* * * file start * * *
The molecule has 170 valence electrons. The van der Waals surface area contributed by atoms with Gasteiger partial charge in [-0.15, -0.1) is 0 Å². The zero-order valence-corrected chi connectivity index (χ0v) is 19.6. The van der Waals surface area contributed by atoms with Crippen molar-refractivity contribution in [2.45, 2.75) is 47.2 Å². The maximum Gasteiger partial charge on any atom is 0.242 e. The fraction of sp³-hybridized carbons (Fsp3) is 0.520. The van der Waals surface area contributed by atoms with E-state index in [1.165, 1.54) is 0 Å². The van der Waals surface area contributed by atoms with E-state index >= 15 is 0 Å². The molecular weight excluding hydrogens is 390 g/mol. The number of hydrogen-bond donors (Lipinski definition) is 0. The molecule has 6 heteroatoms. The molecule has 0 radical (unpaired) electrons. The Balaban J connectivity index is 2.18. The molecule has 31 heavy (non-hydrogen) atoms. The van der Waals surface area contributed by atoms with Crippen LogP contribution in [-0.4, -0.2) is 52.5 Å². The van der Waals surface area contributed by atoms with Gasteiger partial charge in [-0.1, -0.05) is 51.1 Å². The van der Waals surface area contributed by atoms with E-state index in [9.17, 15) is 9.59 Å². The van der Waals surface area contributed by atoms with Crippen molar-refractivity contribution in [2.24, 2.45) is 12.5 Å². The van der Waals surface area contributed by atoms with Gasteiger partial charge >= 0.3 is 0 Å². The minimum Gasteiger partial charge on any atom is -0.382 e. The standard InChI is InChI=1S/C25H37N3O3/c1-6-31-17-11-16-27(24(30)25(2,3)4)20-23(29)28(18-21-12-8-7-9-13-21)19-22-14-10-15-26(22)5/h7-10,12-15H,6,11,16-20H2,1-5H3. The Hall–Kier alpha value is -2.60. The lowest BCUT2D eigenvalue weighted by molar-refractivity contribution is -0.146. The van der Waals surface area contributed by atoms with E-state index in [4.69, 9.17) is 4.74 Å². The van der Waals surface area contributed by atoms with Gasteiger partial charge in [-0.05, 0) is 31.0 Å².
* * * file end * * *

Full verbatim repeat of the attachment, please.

The molecule has 170 valence electrons. The van der Waals surface area contributed by atoms with Gasteiger partial charge in [-0.15, -0.1) is 0 Å². The zero-order valence-corrected chi connectivity index (χ0v) is 19.6. The van der Waals surface area contributed by atoms with Crippen molar-refractivity contribution in [2.45, 2.75) is 47.2 Å². The maximum Gasteiger partial charge on any atom is 0.242 e. The fraction of sp³-hybridized carbons (Fsp3) is 0.520. The van der Waals surface area contributed by atoms with E-state index in [1.165, 1.54) is 0 Å². The van der Waals surface area contributed by atoms with E-state index >= 15 is 0 Å². The molecular weight excluding hydrogens is 390 g/mol. The number of hydrogen-bond donors (Lipinski definition) is 0. The molecule has 6 heteroatoms. The molecule has 0 radical (unpaired) electrons. The Balaban J connectivity index is 2.18. The molecule has 31 heavy (non-hydrogen) atoms. The van der Waals surface area contributed by atoms with Crippen LogP contribution in [-0.4, -0.2) is 52.5 Å². The van der Waals surface area contributed by atoms with Gasteiger partial charge in [-0.1, -0.05) is 51.1 Å². The van der Waals surface area contributed by atoms with E-state index in [9.17, 15) is 9.59 Å². The van der Waals surface area contributed by atoms with Crippen molar-refractivity contribution in [2.24, 2.45) is 12.5 Å². The van der Waals surface area contributed by atoms with Gasteiger partial charge >= 0.3 is 0 Å². The minimum Gasteiger partial charge on any atom is -0.382 e. The standard InChI is InChI=1S/C25H37N3O3/c1-6-31-17-11-16-27(24(30)25(2,3)4)20-23(29)28(18-21-12-8-7-9-13-21)19-22-14-10-15-26(22)5/h7-10,12-15H,6,11,16-20H2,1-5H3. The Hall–Kier alpha value is -2.60. The lowest BCUT2D eigenvalue weighted by molar-refractivity contribution is -0.146. The van der Waals surface area contributed by atoms with E-state index in [4.69, 9.17) is 4.74 Å². The van der Waals surface area contributed by atoms with Gasteiger partial charge in [-0.05, 0) is 31.0 Å².